The good faith obligations of communication still apply.

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  18. David Garrett (7,701 comments) says:

    Nookin: Thanks for that update…I see that you dont disagree with my main points however, that the law is not in the least “draconian”, and the “roll of shame” is a very short document.

    And I have no problem with the provision being read strictly by the ERA given the frequent inequality of bargaining power in employer/employee relationships…one of several areas of law in which I didnt entirely agree with my ACT colleagues..

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  19. joana (1,983 comments) says:

    David..all sparks firing today.

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  20. itstricky (2,025 comments) says:

    Nookin says:

    The other point to note is that the provision relating to the 30 days applies where an a new employee enters into an individual employment agreement. The individual employment agreement effectively contains the terms of the collective agreement during the 1st 30 days. The employee does not become a party to the collective agreement nor does the employee become a union member.

    The mechanism is there to ensure that a connection is made between the union and the employee and to ensure that the employee has the opportunity to join the union.

    Yet, Mr Farrar says:

    It is a stealth form of compulsory unionism where new staff are forced onto the collective contract and will become union members

    So which is it? I smell a rat.

    This is what has the unions so worried – they’ll lose the income from new employees who are forced into paying them fees if they do not opt out.

    So, is he saying that the new, non-union, employee will start on an completely individual employment agreement, instead of a contract that is effectively a clone of the collective agreement?

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  21. itstricky (2,025 comments) says:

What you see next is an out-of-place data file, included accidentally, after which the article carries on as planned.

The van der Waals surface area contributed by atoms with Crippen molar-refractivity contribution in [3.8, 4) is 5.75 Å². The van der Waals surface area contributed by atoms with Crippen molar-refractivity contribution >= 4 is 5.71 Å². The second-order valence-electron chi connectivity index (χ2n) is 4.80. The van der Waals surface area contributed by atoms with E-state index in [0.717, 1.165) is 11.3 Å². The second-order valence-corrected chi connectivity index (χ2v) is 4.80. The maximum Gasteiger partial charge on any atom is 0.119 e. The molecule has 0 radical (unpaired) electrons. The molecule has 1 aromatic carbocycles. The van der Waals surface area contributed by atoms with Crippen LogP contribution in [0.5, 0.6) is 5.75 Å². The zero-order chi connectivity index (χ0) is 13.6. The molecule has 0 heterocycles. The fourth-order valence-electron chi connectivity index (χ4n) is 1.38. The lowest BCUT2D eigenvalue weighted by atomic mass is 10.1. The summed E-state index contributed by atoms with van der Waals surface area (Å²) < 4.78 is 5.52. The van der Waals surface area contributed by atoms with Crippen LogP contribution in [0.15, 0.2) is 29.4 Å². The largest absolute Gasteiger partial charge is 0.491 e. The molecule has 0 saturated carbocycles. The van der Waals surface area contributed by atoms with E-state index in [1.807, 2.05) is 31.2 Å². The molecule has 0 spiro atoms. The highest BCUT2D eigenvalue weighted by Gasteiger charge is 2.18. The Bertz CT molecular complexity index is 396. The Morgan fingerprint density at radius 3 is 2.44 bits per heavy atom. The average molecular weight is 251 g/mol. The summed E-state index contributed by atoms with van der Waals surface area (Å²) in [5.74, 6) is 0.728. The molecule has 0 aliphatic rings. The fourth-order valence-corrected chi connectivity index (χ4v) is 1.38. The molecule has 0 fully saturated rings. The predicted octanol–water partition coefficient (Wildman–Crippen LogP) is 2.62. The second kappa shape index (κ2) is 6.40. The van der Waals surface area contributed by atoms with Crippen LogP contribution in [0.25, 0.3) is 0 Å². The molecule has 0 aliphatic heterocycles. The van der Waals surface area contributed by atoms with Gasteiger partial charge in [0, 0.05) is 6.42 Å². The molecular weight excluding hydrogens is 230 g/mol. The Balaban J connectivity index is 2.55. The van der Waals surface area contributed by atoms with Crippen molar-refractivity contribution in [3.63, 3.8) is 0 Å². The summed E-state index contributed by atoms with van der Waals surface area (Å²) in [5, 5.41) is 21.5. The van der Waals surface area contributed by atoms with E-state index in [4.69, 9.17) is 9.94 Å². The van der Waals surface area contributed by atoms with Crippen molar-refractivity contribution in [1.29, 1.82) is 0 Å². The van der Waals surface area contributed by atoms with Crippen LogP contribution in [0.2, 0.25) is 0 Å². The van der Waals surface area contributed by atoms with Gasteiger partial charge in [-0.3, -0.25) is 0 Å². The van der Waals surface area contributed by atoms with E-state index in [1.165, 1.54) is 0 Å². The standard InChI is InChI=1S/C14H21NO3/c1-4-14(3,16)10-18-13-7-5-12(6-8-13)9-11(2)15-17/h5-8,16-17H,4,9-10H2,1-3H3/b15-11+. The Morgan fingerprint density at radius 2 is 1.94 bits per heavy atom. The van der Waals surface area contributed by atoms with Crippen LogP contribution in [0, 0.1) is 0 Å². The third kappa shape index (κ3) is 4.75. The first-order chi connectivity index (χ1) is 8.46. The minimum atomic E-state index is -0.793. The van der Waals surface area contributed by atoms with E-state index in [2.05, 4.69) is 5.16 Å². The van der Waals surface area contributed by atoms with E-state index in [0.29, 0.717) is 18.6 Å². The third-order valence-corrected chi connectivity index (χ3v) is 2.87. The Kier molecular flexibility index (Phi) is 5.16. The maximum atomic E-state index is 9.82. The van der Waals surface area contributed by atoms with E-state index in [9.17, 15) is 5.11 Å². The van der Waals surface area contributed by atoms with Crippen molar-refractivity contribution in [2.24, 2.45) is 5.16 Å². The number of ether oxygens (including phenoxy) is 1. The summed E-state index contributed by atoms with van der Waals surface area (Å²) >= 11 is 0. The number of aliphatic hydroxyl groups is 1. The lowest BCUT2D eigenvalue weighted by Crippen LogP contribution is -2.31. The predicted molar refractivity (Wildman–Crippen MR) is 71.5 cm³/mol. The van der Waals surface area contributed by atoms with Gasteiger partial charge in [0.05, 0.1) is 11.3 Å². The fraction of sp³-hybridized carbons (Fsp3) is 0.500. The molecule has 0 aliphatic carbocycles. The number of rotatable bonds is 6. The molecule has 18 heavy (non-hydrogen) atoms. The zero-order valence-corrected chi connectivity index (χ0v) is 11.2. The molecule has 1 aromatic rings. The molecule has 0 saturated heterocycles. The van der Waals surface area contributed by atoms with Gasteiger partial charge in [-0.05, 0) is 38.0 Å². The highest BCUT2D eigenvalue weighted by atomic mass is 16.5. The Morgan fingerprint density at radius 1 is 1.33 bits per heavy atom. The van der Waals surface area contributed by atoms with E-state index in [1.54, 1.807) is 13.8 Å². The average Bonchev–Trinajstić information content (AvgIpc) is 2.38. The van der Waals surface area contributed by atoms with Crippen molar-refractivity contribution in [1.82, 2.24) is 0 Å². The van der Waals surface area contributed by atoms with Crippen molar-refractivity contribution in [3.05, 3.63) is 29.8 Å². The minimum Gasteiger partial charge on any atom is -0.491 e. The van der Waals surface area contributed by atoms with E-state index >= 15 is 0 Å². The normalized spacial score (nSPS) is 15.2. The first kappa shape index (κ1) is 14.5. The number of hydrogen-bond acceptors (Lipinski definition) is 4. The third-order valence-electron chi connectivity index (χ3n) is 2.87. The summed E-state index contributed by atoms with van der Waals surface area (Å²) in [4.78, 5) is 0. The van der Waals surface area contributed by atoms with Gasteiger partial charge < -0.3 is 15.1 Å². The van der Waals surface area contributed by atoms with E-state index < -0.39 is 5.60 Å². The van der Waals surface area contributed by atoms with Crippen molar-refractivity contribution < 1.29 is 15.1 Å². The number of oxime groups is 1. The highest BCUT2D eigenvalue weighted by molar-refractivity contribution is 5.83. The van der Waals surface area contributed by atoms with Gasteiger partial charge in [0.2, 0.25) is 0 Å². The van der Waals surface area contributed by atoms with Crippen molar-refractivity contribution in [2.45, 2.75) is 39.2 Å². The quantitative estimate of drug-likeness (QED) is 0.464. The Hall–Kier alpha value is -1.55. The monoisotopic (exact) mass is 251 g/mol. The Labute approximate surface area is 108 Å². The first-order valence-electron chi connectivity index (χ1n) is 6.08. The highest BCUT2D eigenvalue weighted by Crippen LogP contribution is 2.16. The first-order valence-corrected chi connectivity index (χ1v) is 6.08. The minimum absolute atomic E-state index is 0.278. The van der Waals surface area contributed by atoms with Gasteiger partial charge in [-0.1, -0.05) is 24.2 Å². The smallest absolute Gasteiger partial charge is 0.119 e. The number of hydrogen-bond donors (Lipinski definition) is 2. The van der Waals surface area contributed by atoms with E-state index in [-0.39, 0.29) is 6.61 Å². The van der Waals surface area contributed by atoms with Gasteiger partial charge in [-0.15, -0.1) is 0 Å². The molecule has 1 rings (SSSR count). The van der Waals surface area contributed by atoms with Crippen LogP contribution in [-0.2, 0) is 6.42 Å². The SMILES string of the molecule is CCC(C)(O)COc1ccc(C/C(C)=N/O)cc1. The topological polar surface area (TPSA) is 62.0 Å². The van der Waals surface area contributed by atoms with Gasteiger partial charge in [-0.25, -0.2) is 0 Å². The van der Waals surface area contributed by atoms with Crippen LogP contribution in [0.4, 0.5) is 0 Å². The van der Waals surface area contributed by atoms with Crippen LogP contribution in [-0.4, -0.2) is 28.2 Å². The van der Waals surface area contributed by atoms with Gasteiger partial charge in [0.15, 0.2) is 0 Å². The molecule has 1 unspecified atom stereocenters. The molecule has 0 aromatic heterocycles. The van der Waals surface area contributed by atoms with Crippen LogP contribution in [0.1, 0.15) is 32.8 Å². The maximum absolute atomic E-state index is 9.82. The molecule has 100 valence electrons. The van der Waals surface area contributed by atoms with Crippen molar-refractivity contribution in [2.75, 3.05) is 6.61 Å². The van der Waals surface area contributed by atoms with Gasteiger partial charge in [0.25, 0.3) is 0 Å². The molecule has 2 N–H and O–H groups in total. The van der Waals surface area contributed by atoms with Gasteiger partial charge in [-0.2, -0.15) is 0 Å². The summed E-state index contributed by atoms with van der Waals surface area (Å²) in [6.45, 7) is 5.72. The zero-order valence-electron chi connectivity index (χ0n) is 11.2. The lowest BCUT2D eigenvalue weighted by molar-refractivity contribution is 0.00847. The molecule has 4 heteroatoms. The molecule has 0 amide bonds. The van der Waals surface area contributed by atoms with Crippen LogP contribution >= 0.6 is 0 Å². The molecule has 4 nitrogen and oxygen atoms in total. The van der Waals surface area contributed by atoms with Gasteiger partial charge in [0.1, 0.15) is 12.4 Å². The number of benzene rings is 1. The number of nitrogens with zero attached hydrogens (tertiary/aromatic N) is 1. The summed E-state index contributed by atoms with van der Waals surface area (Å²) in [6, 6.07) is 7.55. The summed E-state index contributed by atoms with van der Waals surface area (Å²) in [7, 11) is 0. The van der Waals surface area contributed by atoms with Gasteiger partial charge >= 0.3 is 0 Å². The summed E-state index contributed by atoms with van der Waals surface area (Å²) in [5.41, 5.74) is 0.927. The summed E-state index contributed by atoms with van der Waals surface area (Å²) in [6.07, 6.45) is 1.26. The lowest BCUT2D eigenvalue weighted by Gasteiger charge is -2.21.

Not only do unions depress the pay and conditions of their own members through their stupidity, they also actively seek to depress the pay and conditions of those who are not members.

    If all non-union members get the same contractual benefits as union members – I imagine that’s because the non-members have to also, effectively, pay for the legal services that the union provides.

    I don’t quite get how they “depress the pay and conditions of their own members”. The members sign up for legal and moral representation. The union provides that through contract renegotiations, amongst other things. You pay for what you get. Don’t see why that is an ultra-sombre and dreary “depress the pay and conditions” speil. I would call it providing a service that someone pays for.

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  22. mwood1935 (6 comments) says:

    DPF – your understanding of the 30 Day rule is completely wrong. Nothing about the rule turns the employee into a union member or obliges them to pay union fees. Under the rule, an employee who comes into a job will get covered by the CEA (if one is in place) for the first 30 days, but they are not considered a member of the union. Unless they explicitly join the union they do not pay fees, and they will revert to an Individual Agreement at the end of the 30 day period.

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  23. itstricky (2,025 comments) says:

    That’s what I’m thinking as well, I’ve had no evidence to suggest otherwise. I suspect he is suggesting that the Individual Agreement is the Collective one and the employee finishes the 30 days and then enters on that (and so must pay the non-union barganing fee). Still haven’t have that confirmed/denied.

    What I’m interested in is this -:

    There is some harping on about non-union members on collective “clone” agreements, paying the barganing fee and how the unions are worried about losing that income.

    It’s actually (as far as I can tell) a great advantage to the employeer to have the collective “clone” agreements. It means they just adjust everyone’s contract (union and non-union) once every time a renegotiation happens and they don’t have to spend a lot of time and money on adjusting or catering for individual contracts to meet every individual employee.

    Watch this space. There may all of a sudden be a whole bunch of larger employers jumping up and down complaining about the changes…